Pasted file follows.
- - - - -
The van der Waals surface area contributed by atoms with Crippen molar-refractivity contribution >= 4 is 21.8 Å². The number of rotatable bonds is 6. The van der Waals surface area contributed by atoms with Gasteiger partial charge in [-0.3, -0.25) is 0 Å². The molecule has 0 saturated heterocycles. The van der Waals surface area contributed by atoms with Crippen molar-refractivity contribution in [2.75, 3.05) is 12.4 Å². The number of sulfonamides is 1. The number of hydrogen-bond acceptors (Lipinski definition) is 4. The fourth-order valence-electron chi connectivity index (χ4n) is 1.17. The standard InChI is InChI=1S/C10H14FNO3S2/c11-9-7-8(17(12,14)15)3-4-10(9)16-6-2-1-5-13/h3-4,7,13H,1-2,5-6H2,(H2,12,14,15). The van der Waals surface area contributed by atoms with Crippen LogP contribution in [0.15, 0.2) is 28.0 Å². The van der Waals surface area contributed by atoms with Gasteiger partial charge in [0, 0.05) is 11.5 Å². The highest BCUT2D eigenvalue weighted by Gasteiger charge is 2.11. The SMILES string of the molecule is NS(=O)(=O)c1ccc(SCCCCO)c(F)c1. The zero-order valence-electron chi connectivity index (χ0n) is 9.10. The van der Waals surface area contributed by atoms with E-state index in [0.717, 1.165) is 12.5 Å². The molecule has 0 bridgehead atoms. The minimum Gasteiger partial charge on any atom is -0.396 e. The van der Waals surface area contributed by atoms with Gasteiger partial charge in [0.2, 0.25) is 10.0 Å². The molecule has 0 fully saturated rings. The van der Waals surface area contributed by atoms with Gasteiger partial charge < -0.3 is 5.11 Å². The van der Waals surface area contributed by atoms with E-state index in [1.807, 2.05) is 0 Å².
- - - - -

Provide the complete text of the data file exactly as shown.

The van der Waals surface area contributed by atoms with Crippen molar-refractivity contribution >= 4 is 21.8 Å². The number of rotatable bonds is 6. The van der Waals surface area contributed by atoms with Gasteiger partial charge in [-0.3, -0.25) is 0 Å². The molecule has 0 saturated heterocycles. The van der Waals surface area contributed by atoms with Crippen molar-refractivity contribution in [2.75, 3.05) is 12.4 Å². The number of sulfonamides is 1. The number of hydrogen-bond acceptors (Lipinski definition) is 4. The fourth-order valence-electron chi connectivity index (χ4n) is 1.17. The standard InChI is InChI=1S/C10H14FNO3S2/c11-9-7-8(17(12,14)15)3-4-10(9)16-6-2-1-5-13/h3-4,7,13H,1-2,5-6H2,(H2,12,14,15). The van der Waals surface area contributed by atoms with Crippen LogP contribution in [0.15, 0.2) is 28.0 Å². The van der Waals surface area contributed by atoms with Gasteiger partial charge in [0, 0.05) is 11.5 Å². The highest BCUT2D eigenvalue weighted by Gasteiger charge is 2.11. The SMILES string of the molecule is NS(=O)(=O)c1ccc(SCCCCO)c(F)c1. The zero-order valence-electron chi connectivity index (χ0n) is 9.10. The van der Waals surface area contributed by atoms with E-state index in [0.717, 1.165) is 12.5 Å². The molecule has 0 bridgehead atoms. The minimum Gasteiger partial charge on any atom is -0.396 e. The van der Waals surface area contributed by atoms with Gasteiger partial charge in [0.2, 0.25) is 10.0 Å². The molecule has 0 fully saturated rings. The van der Waals surface area contributed by atoms with Gasteiger partial charge < -0.3 is 5.11 Å². The van der Waals surface area contributed by atoms with E-state index in [1.807, 2.05) is 0 Å².